Me and fighting games have an interesting history I would like to share, but for now, let’s focus on Killer Instinct (SNES) game. After censoring the violence in Mortal Kombat, Nintendo had become the company for ‘kid-friendly’ games. Despite keeping the violence in its sequels, it’s a stigma they can never remove. I first learned about the game in a Nintendo Power VHS tape promoting Donkey Kong Country and the game was shown in the after credits.
Christmas of 1995 I was fortunate to get two games instead of one. While the arcade version was available, I didn’t play it until after I got the SNES version. The instruction booklet was nice to give you info on how to moves and combos. It wasn’t until I played the arcade version and got defeated by the older kids that I purchased the strategy guide.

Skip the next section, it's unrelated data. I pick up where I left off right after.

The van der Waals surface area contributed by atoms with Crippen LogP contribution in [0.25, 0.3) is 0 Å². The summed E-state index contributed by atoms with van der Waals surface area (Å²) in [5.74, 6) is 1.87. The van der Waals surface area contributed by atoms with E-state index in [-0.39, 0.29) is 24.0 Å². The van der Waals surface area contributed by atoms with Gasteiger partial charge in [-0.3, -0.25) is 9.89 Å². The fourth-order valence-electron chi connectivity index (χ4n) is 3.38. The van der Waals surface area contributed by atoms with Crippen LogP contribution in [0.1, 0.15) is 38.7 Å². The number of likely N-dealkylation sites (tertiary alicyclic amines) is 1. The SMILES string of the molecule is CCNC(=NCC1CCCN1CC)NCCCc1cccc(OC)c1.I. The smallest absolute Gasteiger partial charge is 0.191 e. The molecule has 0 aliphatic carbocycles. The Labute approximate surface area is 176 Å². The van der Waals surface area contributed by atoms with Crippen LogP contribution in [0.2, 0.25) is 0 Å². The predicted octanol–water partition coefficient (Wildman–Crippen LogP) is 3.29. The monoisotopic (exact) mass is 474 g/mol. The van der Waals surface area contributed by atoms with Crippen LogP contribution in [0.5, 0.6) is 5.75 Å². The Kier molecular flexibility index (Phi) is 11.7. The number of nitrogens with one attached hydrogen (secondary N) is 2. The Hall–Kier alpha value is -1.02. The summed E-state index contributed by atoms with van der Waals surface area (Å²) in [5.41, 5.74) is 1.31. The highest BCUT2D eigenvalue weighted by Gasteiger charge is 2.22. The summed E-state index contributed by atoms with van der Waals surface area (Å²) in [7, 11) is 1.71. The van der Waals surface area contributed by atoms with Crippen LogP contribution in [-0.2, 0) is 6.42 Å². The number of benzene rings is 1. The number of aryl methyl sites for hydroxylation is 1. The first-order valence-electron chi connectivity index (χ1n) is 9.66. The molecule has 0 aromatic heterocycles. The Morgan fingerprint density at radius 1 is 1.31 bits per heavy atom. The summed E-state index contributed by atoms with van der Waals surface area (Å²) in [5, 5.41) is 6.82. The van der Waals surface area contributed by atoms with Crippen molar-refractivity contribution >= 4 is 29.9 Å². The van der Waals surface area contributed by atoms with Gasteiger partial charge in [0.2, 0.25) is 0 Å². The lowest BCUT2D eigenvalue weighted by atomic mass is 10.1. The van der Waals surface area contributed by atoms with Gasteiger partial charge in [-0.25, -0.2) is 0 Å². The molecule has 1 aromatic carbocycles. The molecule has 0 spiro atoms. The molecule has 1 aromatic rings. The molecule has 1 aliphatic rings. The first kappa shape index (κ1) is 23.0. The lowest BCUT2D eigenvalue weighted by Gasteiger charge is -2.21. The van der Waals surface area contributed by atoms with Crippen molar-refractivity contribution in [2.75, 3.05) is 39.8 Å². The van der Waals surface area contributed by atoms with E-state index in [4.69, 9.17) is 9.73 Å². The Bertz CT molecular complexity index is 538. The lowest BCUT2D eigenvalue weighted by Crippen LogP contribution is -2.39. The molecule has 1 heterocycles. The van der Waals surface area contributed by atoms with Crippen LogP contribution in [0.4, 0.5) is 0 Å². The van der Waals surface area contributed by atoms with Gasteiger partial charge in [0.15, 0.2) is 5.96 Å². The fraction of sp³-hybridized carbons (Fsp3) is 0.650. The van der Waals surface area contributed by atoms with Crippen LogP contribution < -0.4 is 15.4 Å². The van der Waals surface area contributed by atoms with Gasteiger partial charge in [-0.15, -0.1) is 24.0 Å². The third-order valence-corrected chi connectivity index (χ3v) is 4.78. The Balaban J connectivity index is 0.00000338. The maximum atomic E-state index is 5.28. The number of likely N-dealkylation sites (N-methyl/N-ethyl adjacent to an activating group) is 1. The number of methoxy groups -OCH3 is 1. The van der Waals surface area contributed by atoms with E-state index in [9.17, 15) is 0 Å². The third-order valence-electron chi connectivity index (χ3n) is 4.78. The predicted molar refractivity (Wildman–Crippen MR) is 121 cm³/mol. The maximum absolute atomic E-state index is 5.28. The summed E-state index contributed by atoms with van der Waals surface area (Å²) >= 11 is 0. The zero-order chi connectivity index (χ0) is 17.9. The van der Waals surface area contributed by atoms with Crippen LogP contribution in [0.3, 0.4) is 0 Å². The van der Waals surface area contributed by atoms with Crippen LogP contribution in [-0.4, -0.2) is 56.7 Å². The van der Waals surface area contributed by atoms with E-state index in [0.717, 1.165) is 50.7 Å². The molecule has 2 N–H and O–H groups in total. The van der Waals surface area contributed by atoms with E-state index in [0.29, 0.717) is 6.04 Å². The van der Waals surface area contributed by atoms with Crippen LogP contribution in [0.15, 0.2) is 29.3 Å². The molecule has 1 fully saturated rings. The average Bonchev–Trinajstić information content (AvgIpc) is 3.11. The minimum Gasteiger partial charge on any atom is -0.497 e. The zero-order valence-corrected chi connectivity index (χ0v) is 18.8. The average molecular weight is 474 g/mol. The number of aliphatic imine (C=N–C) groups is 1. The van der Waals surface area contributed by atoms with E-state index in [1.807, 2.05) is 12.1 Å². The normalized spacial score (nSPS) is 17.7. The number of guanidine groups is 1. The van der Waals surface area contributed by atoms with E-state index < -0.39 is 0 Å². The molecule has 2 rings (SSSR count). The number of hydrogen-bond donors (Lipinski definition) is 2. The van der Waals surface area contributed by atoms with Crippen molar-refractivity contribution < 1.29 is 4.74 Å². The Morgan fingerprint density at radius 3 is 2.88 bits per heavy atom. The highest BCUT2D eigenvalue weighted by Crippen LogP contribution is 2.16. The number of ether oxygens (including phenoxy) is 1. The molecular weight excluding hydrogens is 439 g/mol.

I would take the book with me to places where I would normally bring my Gameboy to kill time. It also dawned on me why fighting fans would buy the console version. They used the console version as practice, so when playing the arcade version they knew the moves. That’s what happened to me. After reading the guide and practicing the combos, the older kids would be shocked when I defeated them. I also noticed after the success of Killer Instinct, other fighting games started to add combos as part of the gameplay, but the c-c-c-combo breaker is what made this fighting game stand out.
Seeing this game come in a black cartridge makes it stand out in my collection. The biggest thing for me was the Killer Cuts CD that came with the game. At the time, CDs were the new source for music and I didn’t own a CD player, so I used my parent’s boom box. If I want to revisit the 90s, I listen to this album and because of that, I jumped on board with buying music CDs, until the early 2000s when everything started to trend to digital.